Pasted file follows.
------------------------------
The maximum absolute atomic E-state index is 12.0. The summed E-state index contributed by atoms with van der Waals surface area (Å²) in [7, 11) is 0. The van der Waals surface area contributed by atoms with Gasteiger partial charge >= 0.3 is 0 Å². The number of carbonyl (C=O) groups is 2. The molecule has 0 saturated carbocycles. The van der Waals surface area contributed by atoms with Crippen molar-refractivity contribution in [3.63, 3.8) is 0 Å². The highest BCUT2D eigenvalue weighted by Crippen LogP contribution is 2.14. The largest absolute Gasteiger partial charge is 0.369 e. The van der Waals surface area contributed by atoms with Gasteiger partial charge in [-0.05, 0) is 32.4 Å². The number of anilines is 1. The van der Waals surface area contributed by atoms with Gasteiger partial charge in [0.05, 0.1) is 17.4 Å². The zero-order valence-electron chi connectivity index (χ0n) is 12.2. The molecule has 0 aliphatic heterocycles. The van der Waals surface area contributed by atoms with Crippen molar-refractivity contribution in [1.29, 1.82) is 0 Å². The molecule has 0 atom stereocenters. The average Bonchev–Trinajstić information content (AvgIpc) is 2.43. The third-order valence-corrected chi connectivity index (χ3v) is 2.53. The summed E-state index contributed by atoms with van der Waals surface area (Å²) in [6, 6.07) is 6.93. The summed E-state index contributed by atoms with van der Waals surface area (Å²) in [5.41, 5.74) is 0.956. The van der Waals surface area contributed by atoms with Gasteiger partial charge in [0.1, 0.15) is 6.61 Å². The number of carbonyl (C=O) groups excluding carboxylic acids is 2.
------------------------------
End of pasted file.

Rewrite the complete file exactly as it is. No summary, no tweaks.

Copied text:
The maximum absolute atomic E-state index is 12.0. The summed E-state index contributed by atoms with van der Waals surface area (Å²) in [7, 11) is 0. The van der Waals surface area contributed by atoms with Gasteiger partial charge >= 0.3 is 0 Å². The number of carbonyl (C=O) groups is 2. The molecule has 0 saturated carbocycles. The van der Waals surface area contributed by atoms with Crippen molar-refractivity contribution in [3.63, 3.8) is 0 Å². The highest BCUT2D eigenvalue weighted by Crippen LogP contribution is 2.14. The largest absolute Gasteiger partial charge is 0.369 e. The van der Waals surface area contributed by atoms with Gasteiger partial charge in [-0.05, 0) is 32.4 Å². The number of anilines is 1. The van der Waals surface area contributed by atoms with Gasteiger partial charge in [0.05, 0.1) is 17.4 Å². The zero-order valence-electron chi connectivity index (χ0n) is 12.2. The molecule has 0 aliphatic heterocycles. The van der Waals surface area contributed by atoms with Crippen molar-refractivity contribution in [1.29, 1.82) is 0 Å². The molecule has 0 atom stereocenters. The average Bonchev–Trinajstić information content (AvgIpc) is 2.43. The third-order valence-corrected chi connectivity index (χ3v) is 2.53. The summed E-state index contributed by atoms with van der Waals surface area (Å²) in [6, 6.07) is 6.93. The summed E-state index contributed by atoms with van der Waals surface area (Å²) in [5.41, 5.74) is 0.956. The van der Waals surface area contributed by atoms with Gasteiger partial charge in [0.1, 0.15) is 6.61 Å². The number of carbonyl (C=O) groups excluding carboxylic acids is 2.